"Not All Wives": The Problem
of Marriage in Early America
Amid the turmoil of England's seventeenth-century civil wars, women petitioners to Parliament openly questioned the gender distinctions in English legal practice, which treated men as individuals but women collectively as dependents. Should "any of our lives, limbs, liberties or goods to be taken from us more than from men," they asked, except "by due process of law?" 1. Such petitions ran up against the bulwark of early modern English patriarchy: the idea that women, like children and servants, were inherently dependent creatures. Thus Parliament, in those cases when it responded to the women at all, suggested that they go back to their homes, to the fold of their husbands' protection and rule, and that they rely on their husbands to represent the interests of their households in public. The women's varied responses identified a problem that remained central to the battle that Anglo-American seventeenth- and eighteenth-century feminists waged over the relationship of gender to power, state and otherwise. The English petitioners put it most succinctly when they claimed their right to be heard, because "we are not all wives."2.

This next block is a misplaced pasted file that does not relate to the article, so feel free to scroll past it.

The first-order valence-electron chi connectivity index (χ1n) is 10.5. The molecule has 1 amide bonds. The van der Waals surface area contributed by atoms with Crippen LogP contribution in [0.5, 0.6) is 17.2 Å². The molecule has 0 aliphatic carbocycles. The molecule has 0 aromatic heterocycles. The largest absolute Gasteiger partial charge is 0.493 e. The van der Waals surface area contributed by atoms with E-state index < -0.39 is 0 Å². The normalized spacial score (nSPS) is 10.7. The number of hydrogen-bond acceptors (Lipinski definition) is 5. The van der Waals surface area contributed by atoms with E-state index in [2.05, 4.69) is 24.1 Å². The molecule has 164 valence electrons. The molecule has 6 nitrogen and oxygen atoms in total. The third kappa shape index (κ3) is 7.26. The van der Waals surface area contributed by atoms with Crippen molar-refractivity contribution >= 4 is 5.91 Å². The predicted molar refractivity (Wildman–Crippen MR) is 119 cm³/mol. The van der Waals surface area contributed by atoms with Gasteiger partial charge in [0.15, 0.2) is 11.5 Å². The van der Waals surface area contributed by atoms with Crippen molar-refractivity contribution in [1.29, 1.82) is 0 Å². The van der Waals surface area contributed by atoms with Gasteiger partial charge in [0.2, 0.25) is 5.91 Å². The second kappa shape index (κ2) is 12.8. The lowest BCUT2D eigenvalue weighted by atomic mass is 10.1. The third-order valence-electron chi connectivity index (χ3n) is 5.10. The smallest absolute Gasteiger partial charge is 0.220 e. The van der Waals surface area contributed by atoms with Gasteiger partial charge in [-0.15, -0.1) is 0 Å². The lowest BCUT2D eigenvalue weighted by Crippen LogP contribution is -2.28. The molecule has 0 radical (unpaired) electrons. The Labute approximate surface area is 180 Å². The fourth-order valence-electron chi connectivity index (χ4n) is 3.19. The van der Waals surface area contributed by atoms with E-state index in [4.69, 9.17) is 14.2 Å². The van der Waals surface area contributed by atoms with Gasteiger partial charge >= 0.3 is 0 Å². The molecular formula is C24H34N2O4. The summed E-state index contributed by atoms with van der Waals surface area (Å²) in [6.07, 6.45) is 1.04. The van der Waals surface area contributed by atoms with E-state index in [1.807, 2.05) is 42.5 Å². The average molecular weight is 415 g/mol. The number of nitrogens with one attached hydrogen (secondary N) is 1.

To conflate women and wives was to assume subordinance and dependence; to distinguish between the two, as these petitioners demanded, was to understand the legal and cultural constructions that bound all wives but not all women. This book sets out to meet the challenge of incorporating into our historical knowledge these seventeenth‐ century petitioners' insight. In particular this study explores how ideas about gender, rooted in assumptions about women's positions as wives,____________________